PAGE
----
Dr. Rankin 3 credits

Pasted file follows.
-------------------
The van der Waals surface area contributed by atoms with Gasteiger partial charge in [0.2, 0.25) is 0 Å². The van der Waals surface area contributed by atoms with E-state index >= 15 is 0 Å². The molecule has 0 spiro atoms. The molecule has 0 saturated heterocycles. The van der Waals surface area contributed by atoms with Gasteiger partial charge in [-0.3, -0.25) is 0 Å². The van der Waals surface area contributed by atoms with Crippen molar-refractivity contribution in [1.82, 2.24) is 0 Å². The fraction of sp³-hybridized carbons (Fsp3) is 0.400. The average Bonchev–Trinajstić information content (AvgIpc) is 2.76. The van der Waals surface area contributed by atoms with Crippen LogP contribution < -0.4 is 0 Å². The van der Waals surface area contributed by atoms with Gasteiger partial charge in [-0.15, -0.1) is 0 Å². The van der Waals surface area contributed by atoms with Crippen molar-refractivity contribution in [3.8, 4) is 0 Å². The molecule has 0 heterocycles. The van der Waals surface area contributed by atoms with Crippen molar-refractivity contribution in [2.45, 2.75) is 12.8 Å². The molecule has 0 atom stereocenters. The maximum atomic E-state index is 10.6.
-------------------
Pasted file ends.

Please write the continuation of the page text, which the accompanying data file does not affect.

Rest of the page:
This course offers an advanced introduction to the comedies and histories of William Shakespeare (1564-1616). Of primary interest will be the problem of Shakespeare’s simultaneous engagement with issues of contemporary interest and his apparent ability to transcend his own particular time. As is appropriate for an upper-division course, we will develop strategies for proposing and evaluating original theses concerning Shakespeare and situating those arguments within the contexts of Shakespeare scholarship. We will also investigate strategies for visualizing and understanding Shakespearean drama as drama. Shakespeare’s great comedies have become part of our cultural stock of romance but retain a surprising degree of freshness. His histories, while including significant comedic elements, pose their own unique and challenging questions. What is the meaning and limit of nationalism, in both an English and British context? What is the relationship between drama and propaganda? How does Shakespeare engage political discourse without resorting to propaganda? How do the comedies and histories envision tragedy as a distinct phenomenon apart from the genre of tragedy? We will investigate Shakespeare’s treatment of a range of topics set against their cultural, literary, and political contexts. Relevant themes will include ambition, brutality, citizenship, disguise, gender, greed, humor, identity, intrigue, language, love, magic, megalomania, miracles, monarchical & republican government, nationalism, race, regicide, religion, revenge, rhetoric, sexuality, villainy, and more.
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